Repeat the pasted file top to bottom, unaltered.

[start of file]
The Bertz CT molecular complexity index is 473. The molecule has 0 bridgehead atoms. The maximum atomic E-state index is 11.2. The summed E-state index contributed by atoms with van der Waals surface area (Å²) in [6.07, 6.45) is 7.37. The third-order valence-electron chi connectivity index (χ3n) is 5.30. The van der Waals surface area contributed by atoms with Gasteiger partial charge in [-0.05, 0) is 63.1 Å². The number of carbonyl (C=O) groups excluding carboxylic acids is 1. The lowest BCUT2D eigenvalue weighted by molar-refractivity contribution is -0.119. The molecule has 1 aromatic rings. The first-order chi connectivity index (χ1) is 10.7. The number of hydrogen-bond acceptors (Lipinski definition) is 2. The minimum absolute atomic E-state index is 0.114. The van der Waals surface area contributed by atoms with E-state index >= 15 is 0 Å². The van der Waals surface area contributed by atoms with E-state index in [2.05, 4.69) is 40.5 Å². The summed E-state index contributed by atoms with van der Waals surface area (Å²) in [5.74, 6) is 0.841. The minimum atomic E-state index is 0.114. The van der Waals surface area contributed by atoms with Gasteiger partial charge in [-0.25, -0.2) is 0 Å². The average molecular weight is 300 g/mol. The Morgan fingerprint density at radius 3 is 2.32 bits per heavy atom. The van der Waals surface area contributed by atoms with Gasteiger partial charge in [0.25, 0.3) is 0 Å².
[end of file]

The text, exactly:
The Bertz CT molecular complexity index is 473. The molecule has 0 bridgehead atoms. The maximum atomic E-state index is 11.2. The summed E-state index contributed by atoms with van der Waals surface area (Å²) in [6.07, 6.45) is 7.37. The third-order valence-electron chi connectivity index (χ3n) is 5.30. The van der Waals surface area contributed by atoms with Gasteiger partial charge in [-0.05, 0) is 63.1 Å². The number of carbonyl (C=O) groups excluding carboxylic acids is 1. The lowest BCUT2D eigenvalue weighted by molar-refractivity contribution is -0.119. The molecule has 1 aromatic rings. The first-order chi connectivity index (χ1) is 10.7. The number of hydrogen-bond acceptors (Lipinski definition) is 2. The minimum absolute atomic E-state index is 0.114. The van der Waals surface area contributed by atoms with E-state index >= 15 is 0 Å². The van der Waals surface area contributed by atoms with E-state index in [2.05, 4.69) is 40.5 Å². The summed E-state index contributed by atoms with van der Waals surface area (Å²) in [5.74, 6) is 0.841. The minimum atomic E-state index is 0.114. The van der Waals surface area contributed by atoms with Gasteiger partial charge in [-0.25, -0.2) is 0 Å². The average molecular weight is 300 g/mol. The Morgan fingerprint density at radius 3 is 2.32 bits per heavy atom. The van der Waals surface area contributed by atoms with Gasteiger partial charge in [0.25, 0.3) is 0 Å².